Use this URL to cite or link to this record in EThOS: https://ethos.bl.uk/OrderDetails.do?uin=uk.bl.ethos.727638
Title: Optimised fuel stream for improved burner performance
Author: Love, Jeffrey Allan
ISNI:       0000 0004 6425 1415
Awarding Body: University of Nottingham
Current Institution: University of Nottingham
Date of Award: 2017
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Abstract:
This thesis is an investigation into the design of a low volatile low NO„ pulverised coal burner. Low NO,, pulverised coal burners are designed to achieve high combustion effi-ciency whilst lowering NO„ emissions, primarily by air staging. Due to particle inertia and interaction the distribution of the pneumatically conveyed fuel is affected by the geometry of the piping system and burner. Optimisation of the fuel feed has so far been limited. By increasing the particle concentration at the outlet, the ignition, flame stability and subsequently NO performance for difficult low volatile coals could be improved. Doosan Boiler R&D Centre have previously investigated the combustion of a range of low volatile coals on a standard burner and as coal volatile content decreased, stability and turndown capability were reduced. The industrially based research project proposed the use of the commercial Computa-tional Fluid Dynamics (CFD) code ANSYS FLUENT as a design tool to assess the particle concentration at the burner outlet. CFD potentially offers advantages over experiments in terms of time and cost, particularly at the industrial scale. The minimum particle concentration required to achieve early ignition and a stable flame has been estimated as 2kg,,,ai/kgair for Hongai coal (7% volatiles) based on a method which accounts for both volatile content and particle size. This local concentration means the particle flow is col-lision dominated and so the two-phase flow modelling approach has been assessed for a case in a scaled pulverised fuel rig and four validation cases. The scaled pulverised fuel pipe work case highlighted possible transients which could result from the geometry and the importance of coupling between the discrete and con-tinuous phase. This contributed to the decision to use a transient approach. Additional particle force models including wall roughness, inter-particle collision, lift forces, turbu-lence effects and structure dependent drag have been assessed against experimental data for vertical, horizontal and two 90° bend geometries. As understood from the literature, accurate simulation of gas-particle flows requires inclusion of these models. The differ-ences in scale for each of the cases investigated during the course of the work showed clearly that one universal approach was not applicable to all and this lead to the proposal of a structure dependent drag model, improvements to the inter-particle collision model and an understanding of the shortcomings of the particle turbulence model and the coarse grain particle assumption. The final two-phase flow model developed in this work was a significant improvement over standard industry practice. The two-phase flow model is applied to a test case of Doosan's burner firing Hongai coal. However, excessive particle concentration was further exacerbated for this scale and geometry. By utilising one-way momentum coupling a prediction of the path of the discrete phase was made. The prediction of particle concentration at the outlet of the burner is comparable to previous combustion test results and indicates that the burner only partially meets the concentration requirement for Hongai coal.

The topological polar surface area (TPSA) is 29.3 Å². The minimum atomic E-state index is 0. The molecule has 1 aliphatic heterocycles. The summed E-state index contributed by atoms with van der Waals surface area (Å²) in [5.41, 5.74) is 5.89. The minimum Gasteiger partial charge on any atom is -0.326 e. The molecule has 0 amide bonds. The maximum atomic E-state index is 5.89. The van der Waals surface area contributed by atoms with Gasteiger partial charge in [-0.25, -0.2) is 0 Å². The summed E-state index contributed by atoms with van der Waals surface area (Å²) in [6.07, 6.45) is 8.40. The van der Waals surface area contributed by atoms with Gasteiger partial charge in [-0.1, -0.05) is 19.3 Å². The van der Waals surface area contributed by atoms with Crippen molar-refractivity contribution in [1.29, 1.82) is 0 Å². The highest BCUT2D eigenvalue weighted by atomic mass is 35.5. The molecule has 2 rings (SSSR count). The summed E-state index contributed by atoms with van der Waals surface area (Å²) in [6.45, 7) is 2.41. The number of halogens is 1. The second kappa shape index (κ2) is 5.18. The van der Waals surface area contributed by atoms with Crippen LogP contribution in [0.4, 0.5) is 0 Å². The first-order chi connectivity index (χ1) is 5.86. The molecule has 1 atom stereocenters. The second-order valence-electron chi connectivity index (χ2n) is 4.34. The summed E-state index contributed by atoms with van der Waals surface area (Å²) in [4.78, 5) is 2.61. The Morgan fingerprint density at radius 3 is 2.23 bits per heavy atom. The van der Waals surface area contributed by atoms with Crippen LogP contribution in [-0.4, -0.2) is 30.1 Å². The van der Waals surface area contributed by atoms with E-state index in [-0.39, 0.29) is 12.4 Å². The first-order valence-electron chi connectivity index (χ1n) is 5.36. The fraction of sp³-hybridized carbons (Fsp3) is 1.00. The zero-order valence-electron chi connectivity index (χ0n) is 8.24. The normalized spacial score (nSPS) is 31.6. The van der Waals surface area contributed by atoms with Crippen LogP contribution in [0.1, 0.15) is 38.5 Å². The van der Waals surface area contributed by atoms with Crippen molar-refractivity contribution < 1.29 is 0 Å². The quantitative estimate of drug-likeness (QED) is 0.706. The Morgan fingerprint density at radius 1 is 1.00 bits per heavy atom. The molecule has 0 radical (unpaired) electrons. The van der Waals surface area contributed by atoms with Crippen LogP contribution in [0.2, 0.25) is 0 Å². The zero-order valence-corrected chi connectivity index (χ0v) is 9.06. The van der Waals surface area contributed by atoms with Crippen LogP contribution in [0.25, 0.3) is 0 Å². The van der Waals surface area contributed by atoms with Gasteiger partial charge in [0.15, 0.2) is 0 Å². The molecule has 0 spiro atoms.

Supervisor: Not available Sponsor: Not available
Qualification Name: Thesis (Ph.D.) Qualification Level: Doctoral
EThOS ID: uk.bl.ethos.727638  DOI: Not available
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